This article includes a list of references, but its sources remain unclear because it has insufficient inline citations. (July 2009) (Learn how and when to remove this template message)
|Origin||London, England, U.K.|
|Genres||Synth-pop, Hi-NRG, new wave|
|Years active||1983–1995, 2016–present|
|Associated acts||The Communards, Jimmy Somerville|
Bronski Beat are a British synthpop trio which achieved success in the mid-1980s, particularly with the 1984 chart hit "Smalltown Boy", from their debut album The Age of Consent, which was their only US Billboard Hot 100 single. All members of the group were openly gay and their songs reflected this, often containing political commentary on gay-related issues. The initial line-up, which recorded the majority of the band's hits, consisted of Jimmy Somerville (vocals), Steve Bronski (born Steven William Forrest, keyboards, percussion) and Larry Steinbachek (keyboards, percussion).
Somerville left Bronski Beat in 1985, and went on to have success as lead singer of The Communards and as a solo artist. He was replaced by new vocalist John Foster, with whom the band continued to have hits in the UK and Europe through 1986. Foster left Bronski Beat after their second album, and the band used a series of vocalists before dissolving in 1996.
Steve Bronski, the only remaining original member, now leads a revived touring version of the band, and has recorded new material alongside 1990s member Ian Donaldson. Larry Steinbachek died in 2016.
- 1 History
- 2 Members
- 3 Awards and nominations
- 4 Discography
- 5 See also
- 6 References
- 7 External links
1983–85: Early years and The Age of Consent
Bronski Beat formed in 1983 when Somerville, Bronski (both from Glasgow), and Steinbachek (from Southend) shared a three-bedroom flat at Lancaster House in Brixton. Steinbachek had heard Somerville singing during the making of Framed Youth: The Revenge of the Teenage Perverts and suggested they make some music. They first performed publicly at an arts festival September in the Pink. The trio were unhappy with the inoffensive nature of contemporary gay performers and sought to be more outspoken and political.
Bronski Beat signed a recording contract with London Records in 1984 after doing only nine live gigs. The band's debut single, "Smalltown Boy" (about a gay teenager leaving his family and fleeing his hometown) was a hit, peaking at No 3 in the UK Singles Chart, and topping charts in Belgium and the Netherlands. The single was accompanied by a promotional video directed by Bernard Rose, showing Somerville trying to befriend an attractive diver at a swimming pool, then being attacked by the diver's homophobic associates, being returned to his family by the police and having to leave home. (The police officer was played by Colin Bell, then the marketing manager of London Records). "Smalltown Boy" reached 48 in the U.S. chart and peaked at 7 in Australia.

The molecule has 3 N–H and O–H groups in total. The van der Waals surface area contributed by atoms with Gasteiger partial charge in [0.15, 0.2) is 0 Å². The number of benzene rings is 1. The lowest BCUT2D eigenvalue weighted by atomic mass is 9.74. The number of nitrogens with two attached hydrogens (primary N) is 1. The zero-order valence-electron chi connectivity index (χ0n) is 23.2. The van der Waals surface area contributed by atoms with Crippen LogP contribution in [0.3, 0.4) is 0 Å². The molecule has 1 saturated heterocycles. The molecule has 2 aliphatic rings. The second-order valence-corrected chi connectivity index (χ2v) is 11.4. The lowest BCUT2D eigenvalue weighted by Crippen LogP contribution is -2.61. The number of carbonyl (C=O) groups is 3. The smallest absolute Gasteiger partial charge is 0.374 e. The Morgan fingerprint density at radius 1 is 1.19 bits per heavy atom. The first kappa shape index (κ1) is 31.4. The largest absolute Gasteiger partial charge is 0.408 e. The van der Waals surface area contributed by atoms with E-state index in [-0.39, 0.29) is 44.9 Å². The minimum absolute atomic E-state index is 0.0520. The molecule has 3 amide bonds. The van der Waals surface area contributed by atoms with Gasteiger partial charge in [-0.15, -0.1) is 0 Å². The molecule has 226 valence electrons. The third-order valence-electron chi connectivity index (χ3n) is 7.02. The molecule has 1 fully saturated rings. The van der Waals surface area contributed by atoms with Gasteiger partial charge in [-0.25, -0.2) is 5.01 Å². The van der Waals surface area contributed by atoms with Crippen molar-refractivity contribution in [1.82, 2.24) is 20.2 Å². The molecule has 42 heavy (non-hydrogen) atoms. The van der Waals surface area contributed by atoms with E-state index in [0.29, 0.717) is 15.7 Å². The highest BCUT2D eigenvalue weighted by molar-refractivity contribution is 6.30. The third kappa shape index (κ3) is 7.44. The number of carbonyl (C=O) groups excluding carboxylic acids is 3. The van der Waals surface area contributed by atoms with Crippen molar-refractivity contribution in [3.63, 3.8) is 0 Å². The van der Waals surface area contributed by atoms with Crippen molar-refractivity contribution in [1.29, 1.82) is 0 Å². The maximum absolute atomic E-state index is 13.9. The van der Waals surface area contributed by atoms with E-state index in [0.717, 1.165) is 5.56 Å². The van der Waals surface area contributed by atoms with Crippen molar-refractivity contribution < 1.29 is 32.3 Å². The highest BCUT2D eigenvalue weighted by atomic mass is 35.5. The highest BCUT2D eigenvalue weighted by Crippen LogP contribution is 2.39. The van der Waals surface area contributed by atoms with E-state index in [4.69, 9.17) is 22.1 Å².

The follow-up single, "Why?", adopted a Hi-NRG sound and was more lyrically focused on anti-gay prejudice. It also achieved Top 10 status in the UK, reaching 6, and was another Top 10 hit for the band in Australia, Switzerland, Germany, France and the Netherlands.
At the end of 1984, the trio released an album titled The Age of Consent. The inner sleeve listed the varying ages of consent for consensual gay sex in different nations around the world. At the time, the age of consent for sexual acts between men in the UK was 21 compared with 16 for heterosexual acts, with several other countries having more liberal laws on gay sex. The album peaked at 4 in the UK Albums Chart, 36 in the U.S., and 12 in Australia.
Around the same time, the band headlined "Pits and Perverts", a concert at the Electric Ballroom in London to raise funds for the Lesbians and Gays Support the Miners campaign. This event is featured in the film Pride.
The third single, released before Christmas 1984, was a revival of "It Ain't Necessarily So", the George and Ira Gershwin classic (from Porgy and Bess). The song questions the accuracy of biblical tales. It also reached the UK Top 20.